The Brazilian Hangover Cure

Imagine a 100% reliable hangover cure that was only available until 1pm (and you’d have to venture right out into the world to get it – it can’t be kept in your bedside drawer). That would lead to some tricky mental balancing acts on Sunday morning wouldn’t it? 

“My head is in a world of pain and I would love to fix it up, BUT that would require me to get out of bed, get dressed and make my way to the market…” – tricky right?

When I am up early enough to catch the Sunday market in Gloria (it starts closing down around midday), the busiest stall by far is the one that sells Pastel (a light, crispy deep-fried pastry filled with cheese, meat, or various other fillings) and Caldo de Cana (sugarcane juice). 


Those golden pastry pockets have various fillings. Most popular are cheese (pastel de queijo) and minced meat (pastel de carne). This is the first part of the cure.

Pasteis (the plural of Pastel) are one of the great Brazilian lanches (snacks), ranking up alongside Pão de queijo and Coxinha. You can buy the pastry ready-made and conveniently cut to shape in every supermarket here and I find that serving a few pasteis makes me very popular when we have guests. If you’re interested in making them for yourself and don’t live in Brazil then you should check out the excellent Flavors of Brazil blog which has a recipe for the pastry.

So, you’ve got your pastel – crispy, a little greasy with oozing melty cheese inside (the cheese ones are my favourite). This all sounds good for combating hangover symptoms. But on its own this will not be enough. You need a drink. A fresh, sweet drink. 

Step 1: Get a truck full of sugar cane
Step 2: Pass sugar cane through industrial sugarcane mangle machine. Catch juice in jug.
Step 3: Take mangled sugarcane stems, twist them together, then pass them through a second time.
Step 4: Discard sugarcane pulp

Follow these steps and you will get this, a golden-green cup of magic:

Golden-Green Elixir – this will fix you up
Ice cold cups of caldo de cana are pretty much mandatory alongside your pastel. A sip of this sweet juice, followed by a bite of cheesy pastry, followed by more juice and before long you’ll be making plans for a trip to the beach, perhaps a few beers and later on maybe a churrasco!
6 replies
  1. The Gritty Poet
    The Gritty Poet says:

    Sounds good but how about Chagas Disease? I want both sugarcane and machinery sterilized before having a gulp of Caldo de Cana. As for pastel I decided to give up on them along with Kibe due to Cholesterol. Yep, gotta cut done on the grease which is a shame since I remember this one place in Rio where all is, or at least was, yummy. The beer splendid as well.

    I google imaged the place and it seems they have proper tables now. I amnot against progress but I hope they still cook home made style. If you go or have been recently please share yout thoughts.

  2. Tom Le Mesurier
    Tom Le Mesurier says:

    Hmmm, I think Chagas disease is mostly picked up in rural areas from insect bites no? Anyway, I've been eating and drinking everything that looks/tastes good since I've been in Latin America and so far I've not had any problems (of course I may be *full* of parasites, but so far we're all getting along fine!).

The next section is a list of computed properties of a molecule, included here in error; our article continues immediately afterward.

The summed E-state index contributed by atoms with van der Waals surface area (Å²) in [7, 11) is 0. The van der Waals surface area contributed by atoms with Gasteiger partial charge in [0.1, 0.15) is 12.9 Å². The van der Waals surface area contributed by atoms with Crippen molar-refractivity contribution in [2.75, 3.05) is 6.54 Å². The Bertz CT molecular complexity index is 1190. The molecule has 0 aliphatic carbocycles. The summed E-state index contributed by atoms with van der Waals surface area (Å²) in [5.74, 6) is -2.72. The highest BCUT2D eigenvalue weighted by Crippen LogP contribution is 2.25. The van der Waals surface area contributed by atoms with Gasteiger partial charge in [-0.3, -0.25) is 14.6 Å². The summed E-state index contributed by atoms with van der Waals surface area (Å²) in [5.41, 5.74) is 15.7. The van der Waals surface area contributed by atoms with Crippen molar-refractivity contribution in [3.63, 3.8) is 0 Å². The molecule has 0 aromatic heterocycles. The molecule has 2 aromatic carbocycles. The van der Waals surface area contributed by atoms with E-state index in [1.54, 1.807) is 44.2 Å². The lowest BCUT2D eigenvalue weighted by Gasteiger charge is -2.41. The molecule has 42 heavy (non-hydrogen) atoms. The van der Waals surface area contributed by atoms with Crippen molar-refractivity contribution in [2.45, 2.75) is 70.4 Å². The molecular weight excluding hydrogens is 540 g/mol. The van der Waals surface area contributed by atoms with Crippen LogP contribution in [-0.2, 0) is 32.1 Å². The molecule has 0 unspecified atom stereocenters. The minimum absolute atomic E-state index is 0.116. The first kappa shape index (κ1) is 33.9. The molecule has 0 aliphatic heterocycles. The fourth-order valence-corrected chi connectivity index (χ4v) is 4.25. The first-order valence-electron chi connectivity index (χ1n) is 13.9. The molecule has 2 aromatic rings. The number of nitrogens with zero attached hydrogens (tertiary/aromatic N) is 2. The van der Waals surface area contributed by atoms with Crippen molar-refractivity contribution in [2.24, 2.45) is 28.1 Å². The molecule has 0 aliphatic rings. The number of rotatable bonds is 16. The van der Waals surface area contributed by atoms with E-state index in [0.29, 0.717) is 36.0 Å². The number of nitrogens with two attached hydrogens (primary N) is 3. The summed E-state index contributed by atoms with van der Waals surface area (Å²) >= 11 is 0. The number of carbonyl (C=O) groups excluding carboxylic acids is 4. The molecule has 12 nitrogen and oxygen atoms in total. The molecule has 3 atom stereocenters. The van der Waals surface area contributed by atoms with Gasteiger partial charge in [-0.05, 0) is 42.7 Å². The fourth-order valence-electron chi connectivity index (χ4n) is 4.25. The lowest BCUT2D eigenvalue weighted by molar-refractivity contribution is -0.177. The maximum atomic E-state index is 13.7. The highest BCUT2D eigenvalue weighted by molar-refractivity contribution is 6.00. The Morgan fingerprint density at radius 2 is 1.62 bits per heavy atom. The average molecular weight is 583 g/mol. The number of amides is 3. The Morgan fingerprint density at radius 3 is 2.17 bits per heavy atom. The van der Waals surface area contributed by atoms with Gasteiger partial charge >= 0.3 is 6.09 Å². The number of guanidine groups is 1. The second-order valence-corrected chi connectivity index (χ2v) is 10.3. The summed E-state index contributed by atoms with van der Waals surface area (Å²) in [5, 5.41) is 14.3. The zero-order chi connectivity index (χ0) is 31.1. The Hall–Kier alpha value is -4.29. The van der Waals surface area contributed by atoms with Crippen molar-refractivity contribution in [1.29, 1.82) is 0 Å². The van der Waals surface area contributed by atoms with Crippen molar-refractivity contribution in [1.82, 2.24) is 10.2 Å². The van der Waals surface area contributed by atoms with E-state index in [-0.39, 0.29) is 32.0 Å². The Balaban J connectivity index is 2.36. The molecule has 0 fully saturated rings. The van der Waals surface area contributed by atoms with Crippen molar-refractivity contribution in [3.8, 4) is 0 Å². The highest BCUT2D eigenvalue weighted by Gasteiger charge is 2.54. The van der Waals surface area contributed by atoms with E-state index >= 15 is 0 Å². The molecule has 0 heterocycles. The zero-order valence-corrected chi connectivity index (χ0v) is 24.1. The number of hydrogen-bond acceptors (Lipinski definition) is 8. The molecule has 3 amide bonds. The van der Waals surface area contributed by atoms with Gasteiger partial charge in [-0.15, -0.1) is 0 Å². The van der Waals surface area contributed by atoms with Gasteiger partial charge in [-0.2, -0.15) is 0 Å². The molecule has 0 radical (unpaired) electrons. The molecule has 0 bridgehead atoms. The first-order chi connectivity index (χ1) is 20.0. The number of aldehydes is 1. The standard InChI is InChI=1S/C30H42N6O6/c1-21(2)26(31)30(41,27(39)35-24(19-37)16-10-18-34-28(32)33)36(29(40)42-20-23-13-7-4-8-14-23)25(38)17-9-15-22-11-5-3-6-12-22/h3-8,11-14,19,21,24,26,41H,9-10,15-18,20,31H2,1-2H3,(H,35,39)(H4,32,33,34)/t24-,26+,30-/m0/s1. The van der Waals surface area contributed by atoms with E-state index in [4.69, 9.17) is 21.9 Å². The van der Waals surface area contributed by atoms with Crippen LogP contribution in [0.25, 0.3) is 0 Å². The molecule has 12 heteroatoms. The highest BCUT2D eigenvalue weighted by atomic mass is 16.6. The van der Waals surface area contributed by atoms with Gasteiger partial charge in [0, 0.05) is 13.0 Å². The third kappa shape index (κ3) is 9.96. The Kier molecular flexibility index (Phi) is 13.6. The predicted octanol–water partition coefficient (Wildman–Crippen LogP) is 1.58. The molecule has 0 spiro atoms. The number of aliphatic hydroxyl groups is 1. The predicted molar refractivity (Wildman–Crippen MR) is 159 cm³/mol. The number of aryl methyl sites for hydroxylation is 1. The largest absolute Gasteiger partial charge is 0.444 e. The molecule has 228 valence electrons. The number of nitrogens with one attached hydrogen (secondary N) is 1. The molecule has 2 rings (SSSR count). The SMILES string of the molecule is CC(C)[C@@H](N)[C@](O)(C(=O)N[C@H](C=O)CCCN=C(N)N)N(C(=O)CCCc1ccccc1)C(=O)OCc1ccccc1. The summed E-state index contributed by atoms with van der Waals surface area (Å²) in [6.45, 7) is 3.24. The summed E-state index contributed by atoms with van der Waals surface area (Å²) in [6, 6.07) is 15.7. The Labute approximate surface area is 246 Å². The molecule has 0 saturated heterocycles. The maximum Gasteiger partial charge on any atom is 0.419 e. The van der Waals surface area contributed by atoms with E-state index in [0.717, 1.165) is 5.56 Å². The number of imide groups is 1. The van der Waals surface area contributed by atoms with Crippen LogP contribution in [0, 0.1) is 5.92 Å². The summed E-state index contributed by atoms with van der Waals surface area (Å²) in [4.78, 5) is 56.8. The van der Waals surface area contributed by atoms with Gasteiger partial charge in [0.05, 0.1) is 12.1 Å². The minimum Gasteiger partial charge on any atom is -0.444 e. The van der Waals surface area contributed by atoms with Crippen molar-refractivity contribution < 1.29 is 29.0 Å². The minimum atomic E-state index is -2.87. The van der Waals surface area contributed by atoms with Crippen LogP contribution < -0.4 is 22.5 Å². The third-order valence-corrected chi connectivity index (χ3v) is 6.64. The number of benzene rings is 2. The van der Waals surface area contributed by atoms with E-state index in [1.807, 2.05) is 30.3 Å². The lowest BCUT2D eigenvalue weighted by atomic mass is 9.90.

RE Bracarense – it always seems to be totally packed when I'm in the area. My mother-in-law has also recommended it several times so I will renew my efforts to give it a try and let you know! 🙂

  3. Ray and Gil
    Ray and Gil says:


    Another popular recipe to avoid hangovers in Brazil is to take on "Engov" before start drinking and another "Engov" after you drink, it always works. 😉
    You can find "Engov" anywhere, padarias e pharmacies all over Brazil.


  4. Tom Le Mesurier
    Tom Le Mesurier says:

    Hia Ray, thanks for this information. I just asked my wife "what's Engov?" and she said (all nonchalant like) "Oh yeah, we take that to stop hangovers". My look changed from quizzical to accusatory – I have no idea why she hasn't mentioned this to me before!! 😉 I look forward to trying this – combined with Caldo de Cana my hangover days are over!

  5. The Gritty Poet
    The Gritty Poet says:


    A friend died from Chagas Disease a few years ago. She lived in Rio and supposedly contracted it there. I would definitely take note of the surroundings when consuming Caldo de Cana since when transmission occurs via said beverage the insect ends up being grinded by the machine while it processes the sugarcane. Açai can also transmit the disease since it has been revealed that freezing the pulp does not kill the active agent. Lucky for Brazilian consumers that most of the companies that sell the frozen pulp pasteurize it before as this is required by most nations which they export the product to BUT NOT by Brazilian legislation which determines the guidelines required for internal distribution.
    A bit more about this below.,acai-mal-lavado-mesmo-congelado-pode-transmitir-doenca-de-chagas,550481,0.htm


  6. Tom Le Mesurier
    Tom Le Mesurier says:

    Hey Gritty, sorry to hear about your friend, that's really sad. And thanks for the information – far better to take an informed risk (or not) than to just stumble in, ignorant of the facts. I guess I've always gone with a strategy of safety in numbers and stick with the locals – if there are a lot of locals getting stuck in and the food looks fresh and appetising then I usually get involved. I guess one of these days I could be unlucky, I just hate the thought of restricting my experiences because there's a slight risk that something bad could happen. But like I say, thanks for the info – I will definitely be a little more watchful before indulging in sugarcane/acai in future.


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